Chef B also makes delicious scones (we tried a ginger-pecan variety) and some of the best cookies I'd ever tasted, a black pepper and chocolate crinkle version that perfectly straddled the line between sweet, bitter, and spice (I now have the cookie recipe and, if I get brave enough, I may attempt to make these in the Canteen sometime).

Overall, I'd say our inaugural experience with the EPCOT Food and Wine Fest was pretty positive and, although it was on the expensive side (it would be even more so in future years without our annual passes), we'll have to strongly consider return visits every year as long as we're living in Florida...

Wednesday, October 1, 2014

Cuban Breezes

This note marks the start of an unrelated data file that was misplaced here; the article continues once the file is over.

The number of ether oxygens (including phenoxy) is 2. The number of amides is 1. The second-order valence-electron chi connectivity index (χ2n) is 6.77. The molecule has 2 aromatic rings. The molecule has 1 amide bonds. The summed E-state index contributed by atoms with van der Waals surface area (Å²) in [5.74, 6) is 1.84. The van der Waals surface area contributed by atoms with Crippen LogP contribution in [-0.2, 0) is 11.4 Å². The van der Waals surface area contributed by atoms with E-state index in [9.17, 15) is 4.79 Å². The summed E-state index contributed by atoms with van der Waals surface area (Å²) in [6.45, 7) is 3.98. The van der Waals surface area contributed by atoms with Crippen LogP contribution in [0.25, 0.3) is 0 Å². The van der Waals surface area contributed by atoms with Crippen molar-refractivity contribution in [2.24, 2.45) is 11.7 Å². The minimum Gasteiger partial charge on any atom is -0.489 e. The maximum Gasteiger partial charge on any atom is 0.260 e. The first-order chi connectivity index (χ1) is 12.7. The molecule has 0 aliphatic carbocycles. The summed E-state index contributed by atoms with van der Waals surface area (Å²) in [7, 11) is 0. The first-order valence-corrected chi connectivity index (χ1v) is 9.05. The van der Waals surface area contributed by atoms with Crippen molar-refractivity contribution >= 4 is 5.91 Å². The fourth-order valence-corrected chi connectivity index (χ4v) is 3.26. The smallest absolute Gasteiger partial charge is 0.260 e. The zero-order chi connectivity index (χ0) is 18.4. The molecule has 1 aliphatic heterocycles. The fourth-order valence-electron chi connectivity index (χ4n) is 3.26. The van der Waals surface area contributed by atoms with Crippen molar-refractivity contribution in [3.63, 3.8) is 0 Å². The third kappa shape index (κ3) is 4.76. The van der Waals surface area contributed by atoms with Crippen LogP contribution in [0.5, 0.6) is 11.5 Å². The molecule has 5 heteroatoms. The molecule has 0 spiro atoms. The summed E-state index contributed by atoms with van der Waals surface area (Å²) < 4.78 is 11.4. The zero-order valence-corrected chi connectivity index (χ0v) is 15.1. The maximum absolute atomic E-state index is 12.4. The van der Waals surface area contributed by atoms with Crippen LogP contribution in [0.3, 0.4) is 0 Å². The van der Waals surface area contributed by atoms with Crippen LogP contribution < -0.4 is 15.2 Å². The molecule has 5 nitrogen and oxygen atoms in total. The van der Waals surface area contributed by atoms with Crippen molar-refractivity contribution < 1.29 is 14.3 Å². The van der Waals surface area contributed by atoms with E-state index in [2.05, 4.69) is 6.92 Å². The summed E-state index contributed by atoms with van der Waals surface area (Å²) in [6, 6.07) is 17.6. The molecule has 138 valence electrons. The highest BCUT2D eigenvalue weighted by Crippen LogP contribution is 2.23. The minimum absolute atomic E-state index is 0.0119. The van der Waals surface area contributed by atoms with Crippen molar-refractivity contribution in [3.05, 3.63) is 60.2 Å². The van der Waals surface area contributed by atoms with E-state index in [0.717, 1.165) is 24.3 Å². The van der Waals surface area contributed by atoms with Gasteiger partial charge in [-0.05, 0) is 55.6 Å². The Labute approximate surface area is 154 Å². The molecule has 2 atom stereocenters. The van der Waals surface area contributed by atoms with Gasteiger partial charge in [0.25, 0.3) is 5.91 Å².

In Chicago, we're used to being able to find a hot dog stand or Italian beef joint on just about every other corner.  The nearest Tampa equivalent is the Cuban restaurant, which, while not exactly ubiquitous, is frequent enough down here that you can eat ropa vieja (shredded skirt steak in tomato sauce) or lechon asado (pulled pork in mojo sauce) every meal if that's your jam.  There happens to be such a restaurant called Cuban Breezes located within a 10-minute drive of the Canteen - I first saw it when stopping in for halo halo ice cream at my favorite local Philippine grocery (it's in the same strip mall) and made a mental note to stop in for lunch one day.  Several months passed and I finally got the chance to drop in on a random Friday.  I was initially surprised to see that it wasn't simply a take-out counter, rather a small restaurant masquerading as a Florida State sports bar.  They seem to get a healthy lunchtime crowd from nearby businesses - I was fortunate enough to get a booth before most of the seating filled up.  The menu contains an enticing mix of traditional Cuban standbys (such as the frita cubana, a burger made from both beef and chorizo) and a few odder-looking items (such as a turkey cuban sandwich, something I suspect you'd have trouble finding in Cuba).  I ended up ordering a papa rellena (a deep-fried potato ball stuffed with seasoned ground beef) for starters and a pan con lechon (roast pork sandwich with onions and guava bbq sauce) with black beans/rice to go with it.  My opinion of both dishes was similar - the papa rellena alternated between tasty bites and those that seemed a bit freezer-burned (the house "Havana sauce", a sort-of cross between mayo and ranch dressing that gets provided with just about every dish, didn't really help much), while the sandwich had a Sloppy Joe quality to it that wasn't entirely pleasant.  I had the chance to make a return visit the following week when I met up with some Cub Scout leaders for a planning lunch and opted for the traditional Cuban sandwich this time.  While decent, the house Cuban somewhat paled in comparison to my favorite version in town (the one from El Truck Del Rincon Criollo) and was actually diminished by the side plate of tostones (smashed fried plantain patties with garlic) I tried, which were on the dry side.  Clearly, there's enough other quality Cuban food in the Tampa Bay area that I can pass over Cuban Breezes next time unless I'm watching a Seminoles game...